Fox’s Utopia is not a reality show — it’s a “social experiment.” What this really means is that it’s trying to pretend it’s smarter than the average reality program. There have been others with the same stated goal: Wife Swap aims to teach people about different kinds of family values, Shattered had contestants go without sleep for a week, and Kid Nation put 40 kids in a deserted town to build their own society without adult supervision. Utopia is Kid Nation‘s spiritual equivalent. Fifteen adults live together on a plot of undeveloped land and create their idea of a utopian society. If Utopia were, indeed, a social experiment, it would be a fascinating television show — Fox is so confident in this that it will air episodes twice a week — but instead it offers nothing more than typical reality show boredom. … Read More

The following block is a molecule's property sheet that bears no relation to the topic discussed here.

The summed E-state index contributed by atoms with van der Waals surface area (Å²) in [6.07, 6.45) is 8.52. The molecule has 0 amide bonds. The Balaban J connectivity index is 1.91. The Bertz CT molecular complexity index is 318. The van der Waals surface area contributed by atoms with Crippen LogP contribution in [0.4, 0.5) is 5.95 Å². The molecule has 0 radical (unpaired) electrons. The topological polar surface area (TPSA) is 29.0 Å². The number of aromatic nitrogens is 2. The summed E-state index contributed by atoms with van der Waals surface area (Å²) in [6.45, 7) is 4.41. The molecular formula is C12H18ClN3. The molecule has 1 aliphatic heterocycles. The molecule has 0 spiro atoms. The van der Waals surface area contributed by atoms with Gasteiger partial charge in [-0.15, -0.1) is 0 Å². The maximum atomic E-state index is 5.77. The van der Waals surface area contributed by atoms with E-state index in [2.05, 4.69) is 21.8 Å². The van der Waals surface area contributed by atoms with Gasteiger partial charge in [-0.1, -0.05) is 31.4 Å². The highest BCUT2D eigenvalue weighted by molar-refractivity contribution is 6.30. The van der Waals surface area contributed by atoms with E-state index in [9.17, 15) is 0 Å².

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‘Kid Nation': Looking Back on TV’s Most Disturbing Reality Show

Ever since the reality TV genre took off in the early 2000s, networks have been in an unspoken competition to put out the most unique, controversial, or just absurd programs. 2007 was a big year for reality, but Kid Nation was the clear winner. In Kid Nation, 40 children were sent to a privately owned town in New Mexico to create their own society, set up a government, and fend for themselves without adults. The children, ages eight to 15, had to do everything themselves — from doing their own laundry to slaughtering their own dinner — and, if they were lucky, were sometimes rewarded with a sack full of buffalo nickels. CBS thought this show was a good idea. … Read More